Short time in Chicago and on to Spokane. 33 or so hours of travel, but we made it there alive. Only the Air Namibia flight sucked. I mean, not like it is enjoyable to travel that long with kids, but Air Namibia was the only bad part. The kids behaved well, considering. They were cranky at times, but that is a long trip.
Guess what? Our stroller showed up in Spokane a couple of days after we arrived. There was a big piece of paper with a note on it asking for someone in America to call us. :)
While in the US we flew from Spokane to Portland, Oregon and Burbank, California. Those flights were uneventful. Yay!
We dreaded returning. After much deliberation, we decided not to take the car seat on the planes. We knew it would be helpful for the trip from San Francisco to Frankfurt, but didn't want to have to haul it through the airport at Frankfurt for five hours and not know if we would be able to use it on Air Namibia or not.
Things went smoothly from Spokane to San Fransisco and on to Frankfurt. Once in Frankfurt we were anxious to get our boarding passes for our last flight to Namibia. Air Namibia is not a major airline and our gate was not posted nor was the counter opened. We spent quite a bit of time wandering around the airport. We eventually found a check-in kiosk and were able to print our passes. Rob was confused when he was required to scan our passports face down for the machine to read them when the machine specifically said (and had a picture to match) to have them face up to scan. He asked me if he was just too tired. Nope. The instructions were incorrect. Yay Air Namibia.
We spent more than two hours at McDonald's and its playland. Thank you, McDonald's! The boys got out a lot of energy before the flight. Without the car seat to deal with, getting onto our flight and situated was not so bad. I knew it was going to be a loooooong flight with "Diary of a Wimpy Kid 2" our source of entertainment. Probably just as well that it wasn't something that the boys would want to watch because they couldn't see the screen. The boys did pretty well. I wish they had slept more.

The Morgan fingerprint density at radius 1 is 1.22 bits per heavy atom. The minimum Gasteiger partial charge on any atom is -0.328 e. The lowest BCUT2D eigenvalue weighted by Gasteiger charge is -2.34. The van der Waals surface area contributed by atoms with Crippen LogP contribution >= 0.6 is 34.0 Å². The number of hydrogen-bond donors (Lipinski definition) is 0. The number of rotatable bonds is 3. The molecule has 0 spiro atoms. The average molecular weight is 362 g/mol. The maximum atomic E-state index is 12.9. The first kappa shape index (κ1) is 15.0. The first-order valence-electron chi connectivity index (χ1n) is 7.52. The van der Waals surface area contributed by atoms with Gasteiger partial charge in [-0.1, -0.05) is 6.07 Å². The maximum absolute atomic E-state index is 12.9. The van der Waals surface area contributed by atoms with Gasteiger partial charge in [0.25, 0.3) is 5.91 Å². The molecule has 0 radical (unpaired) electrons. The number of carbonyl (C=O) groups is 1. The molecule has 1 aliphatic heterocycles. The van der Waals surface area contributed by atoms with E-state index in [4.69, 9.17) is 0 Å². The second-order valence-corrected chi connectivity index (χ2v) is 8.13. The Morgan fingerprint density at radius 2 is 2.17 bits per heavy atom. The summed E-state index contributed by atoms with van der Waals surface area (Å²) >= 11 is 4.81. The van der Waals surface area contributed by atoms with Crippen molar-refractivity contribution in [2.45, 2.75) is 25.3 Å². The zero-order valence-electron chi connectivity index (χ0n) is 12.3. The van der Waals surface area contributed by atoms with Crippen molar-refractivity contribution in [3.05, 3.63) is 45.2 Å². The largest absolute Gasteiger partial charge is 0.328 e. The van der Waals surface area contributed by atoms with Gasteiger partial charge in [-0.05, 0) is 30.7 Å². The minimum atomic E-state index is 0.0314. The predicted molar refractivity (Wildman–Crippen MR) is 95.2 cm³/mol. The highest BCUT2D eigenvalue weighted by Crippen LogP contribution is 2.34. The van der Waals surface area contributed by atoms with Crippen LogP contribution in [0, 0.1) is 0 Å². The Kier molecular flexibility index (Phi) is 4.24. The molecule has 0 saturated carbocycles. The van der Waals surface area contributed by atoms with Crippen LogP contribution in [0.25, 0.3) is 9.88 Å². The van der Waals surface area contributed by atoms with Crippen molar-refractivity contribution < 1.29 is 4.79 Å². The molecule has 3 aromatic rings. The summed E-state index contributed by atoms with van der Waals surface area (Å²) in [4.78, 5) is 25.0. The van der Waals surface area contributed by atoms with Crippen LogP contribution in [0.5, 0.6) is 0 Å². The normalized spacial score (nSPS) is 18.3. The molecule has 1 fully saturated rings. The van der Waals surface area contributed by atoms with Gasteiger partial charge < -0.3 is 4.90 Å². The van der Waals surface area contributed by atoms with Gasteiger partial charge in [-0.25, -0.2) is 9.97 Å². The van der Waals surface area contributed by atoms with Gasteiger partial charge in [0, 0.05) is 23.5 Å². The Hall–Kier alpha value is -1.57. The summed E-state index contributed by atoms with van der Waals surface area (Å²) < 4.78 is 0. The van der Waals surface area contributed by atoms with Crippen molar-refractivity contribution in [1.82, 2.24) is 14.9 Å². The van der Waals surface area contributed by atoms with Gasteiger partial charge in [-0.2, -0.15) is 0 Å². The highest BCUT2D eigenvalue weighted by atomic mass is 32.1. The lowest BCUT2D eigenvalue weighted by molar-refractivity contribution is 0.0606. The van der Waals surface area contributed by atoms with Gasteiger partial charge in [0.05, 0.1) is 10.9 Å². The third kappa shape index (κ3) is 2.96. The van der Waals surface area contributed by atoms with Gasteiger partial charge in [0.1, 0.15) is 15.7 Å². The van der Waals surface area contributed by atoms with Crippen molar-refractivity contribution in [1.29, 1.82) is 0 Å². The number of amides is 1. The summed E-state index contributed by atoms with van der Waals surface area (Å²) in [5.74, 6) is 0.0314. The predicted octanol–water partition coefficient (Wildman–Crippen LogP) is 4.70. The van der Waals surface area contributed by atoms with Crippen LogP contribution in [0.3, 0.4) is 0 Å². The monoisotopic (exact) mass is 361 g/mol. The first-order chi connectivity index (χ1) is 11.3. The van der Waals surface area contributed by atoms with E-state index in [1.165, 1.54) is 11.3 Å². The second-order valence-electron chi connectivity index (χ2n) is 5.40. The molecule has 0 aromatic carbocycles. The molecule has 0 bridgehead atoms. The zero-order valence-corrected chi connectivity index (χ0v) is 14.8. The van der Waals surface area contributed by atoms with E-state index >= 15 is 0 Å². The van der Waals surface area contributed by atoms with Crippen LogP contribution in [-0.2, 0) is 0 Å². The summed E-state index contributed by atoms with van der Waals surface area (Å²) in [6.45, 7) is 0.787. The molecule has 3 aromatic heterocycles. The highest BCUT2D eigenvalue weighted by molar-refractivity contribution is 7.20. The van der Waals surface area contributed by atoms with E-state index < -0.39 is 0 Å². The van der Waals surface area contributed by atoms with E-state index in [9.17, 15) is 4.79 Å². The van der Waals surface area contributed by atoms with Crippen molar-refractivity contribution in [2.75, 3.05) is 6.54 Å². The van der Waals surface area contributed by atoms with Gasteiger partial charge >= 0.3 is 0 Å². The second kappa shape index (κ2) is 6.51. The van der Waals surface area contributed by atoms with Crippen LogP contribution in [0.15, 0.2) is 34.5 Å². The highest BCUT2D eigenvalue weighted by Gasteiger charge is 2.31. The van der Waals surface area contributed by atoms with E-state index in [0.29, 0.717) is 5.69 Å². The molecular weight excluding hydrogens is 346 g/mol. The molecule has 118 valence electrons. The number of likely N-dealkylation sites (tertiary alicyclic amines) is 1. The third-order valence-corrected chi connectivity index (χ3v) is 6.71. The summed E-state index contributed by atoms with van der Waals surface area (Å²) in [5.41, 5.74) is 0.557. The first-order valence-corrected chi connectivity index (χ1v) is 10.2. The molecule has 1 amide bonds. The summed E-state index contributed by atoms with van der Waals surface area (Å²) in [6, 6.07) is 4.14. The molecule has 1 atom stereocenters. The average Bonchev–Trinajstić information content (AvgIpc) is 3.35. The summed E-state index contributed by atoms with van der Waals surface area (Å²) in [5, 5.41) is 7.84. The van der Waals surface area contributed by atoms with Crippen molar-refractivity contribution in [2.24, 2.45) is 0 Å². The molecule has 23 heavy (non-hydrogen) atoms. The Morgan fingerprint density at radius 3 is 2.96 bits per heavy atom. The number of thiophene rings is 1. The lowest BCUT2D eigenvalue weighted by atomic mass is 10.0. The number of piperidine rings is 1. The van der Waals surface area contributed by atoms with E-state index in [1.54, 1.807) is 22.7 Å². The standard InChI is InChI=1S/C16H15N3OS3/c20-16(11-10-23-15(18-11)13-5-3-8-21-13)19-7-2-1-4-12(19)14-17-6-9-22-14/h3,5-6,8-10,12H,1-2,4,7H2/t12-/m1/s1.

I had very low expectations for Air Namibia and they didn't disappoint. They claim to be the spirit of Namibia or some such thing. I think the country should sue the airlines for slander unless the spirit of the country is supposed to be inconsistency, incompetence, and indifference.
When we landed, of course our gate checked stroller wasn't at the gate, but we didn't care. We had to get our bags anyway. We were pleased that the diplomatic line was open so we didn't have to wait in the long line to get through immigration. There were only a few people in front of us. When it was our turn, we had our forms filled out. The line next to us for SADC (South African Development Community countries) was able to process 23 people in the time it took the woman to process our family of four. Our forms were completed. We had the diplomatic passports with appropriate visas. The information was virtually the same. Why, why, why would it take so long to get four people through? I think Air Namibia and immigration must get their employees from the same employment pool.
I shouldn't have been so cranky, because our bags were not out when we got through. Half an hour after the flight had landed the crews bags got through. Our bags started showing up fifty minutes after we had landed. Remember, it isn't a big airport. Their are two baggage carousels and you can stand in the middle of the two and watch both. I'm wondering if they made some poor soul hand carry our luggage from the plane rather than transport it on the baggage cars. Our bags (including stroller) all made it. :)